My rating: 4 of 5 stars
Can I just say something about modern book covers before diving into this review? A brilliant and beautifully designed minimalist cover which appeals to my innermost desires of design concept will almost always yield a terrible storyline inside. But, thank God, Fates and Furies isn’t a part of that. ‘Don’t judge a book by its cover,’ will be a saying that never leaves me because time after time it has sadly proven to be true.
I came in with high hopes to Groff’s latest novel, recommended by several friends, and was initially so disappointed I almost stopped at page 60. Thankfully, I followed my gut and the story picked up enough for me to finally get into it.
I flip-flopped between issuing F+F a 3 or 4 for a long time, and here’s why: I would be reading for a long time and become so involved at some points I wouldn’t realize I hadn’t looked up in 30 minutes, and then I would stop abruptly at a poor decision on Groff’s part and wish someone had told her to scratch and revise. So, my love for this book went up and down like a cardiac rhythm strip.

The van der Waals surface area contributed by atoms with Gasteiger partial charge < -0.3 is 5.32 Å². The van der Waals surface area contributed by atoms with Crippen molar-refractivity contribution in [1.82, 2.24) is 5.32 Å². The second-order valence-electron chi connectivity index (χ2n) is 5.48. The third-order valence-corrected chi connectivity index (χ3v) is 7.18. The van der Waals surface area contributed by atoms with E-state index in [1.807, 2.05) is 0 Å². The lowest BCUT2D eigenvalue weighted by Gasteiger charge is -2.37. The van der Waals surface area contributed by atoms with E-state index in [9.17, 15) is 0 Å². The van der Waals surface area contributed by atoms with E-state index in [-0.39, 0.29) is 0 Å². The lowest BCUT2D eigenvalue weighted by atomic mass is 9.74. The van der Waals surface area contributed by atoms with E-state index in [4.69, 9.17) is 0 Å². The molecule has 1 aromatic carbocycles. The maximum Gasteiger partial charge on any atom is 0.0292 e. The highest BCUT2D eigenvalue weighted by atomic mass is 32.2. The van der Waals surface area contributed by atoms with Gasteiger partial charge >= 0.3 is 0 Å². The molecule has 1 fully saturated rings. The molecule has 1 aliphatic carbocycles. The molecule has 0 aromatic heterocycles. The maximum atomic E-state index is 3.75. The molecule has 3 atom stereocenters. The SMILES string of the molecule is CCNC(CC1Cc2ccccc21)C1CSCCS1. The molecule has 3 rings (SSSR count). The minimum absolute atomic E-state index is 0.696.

Despite my initial dissatisfaction, I grew to love Groff’s descriptive and fragmented writing style. It is both beautiful and mesmerizing; the type of writing you could really lose yourself in. “She stood only when she could no longer recognize his body, like a word repeated until it has lost all meaning” (295).
At first her characterization annoyed me. Though she absolutely nails the way inspiration feels and fuels an artist, her Lotto is not likable to me. Lotto and Mathilde’s relationship never makes sense to me, and until reading from Mathilde’s perspective, I felt sorry for her. I felt even worse for her after hearing about her childhood, and despite Lotto having a hard time, I never found myself worried for him. He’s too egotistical to be amiable.
One thing I learned from their relationship was that our perceptions of loved ones is entirely different from anyone else’s. Only the two people in the relationship can understand why one still loves the other despite all of their flaws. And although others can sometimes feel the magnetism between the two, no one else will ever truly feel the deep and automatic love they share. Love is unexplainable almost all of the time and rarely makes sense to outsiders.
Revenge, on the other hand, is easy to comprehend. Whether rage-induced or calm and calculated, revenge is easy to explain. The ‘why’ usually makes sense. Groff’s story of love and revenge mirrors the savage plots of Shakespeare, who her Lotto loved, extremely well. Hidden beneath her pretty words and poetic description, I never expected any surprises in her plot, but there they were waiting at the end of the book.
If you are not patient, don’t pick up this book, but if you can calmly wait for a subtle surprise and appreciate craftiness, then I encourage you to give it a go.
Goodreads Rating: 3.56
Recommended for: Logophiles, Lovers, & the Theatric
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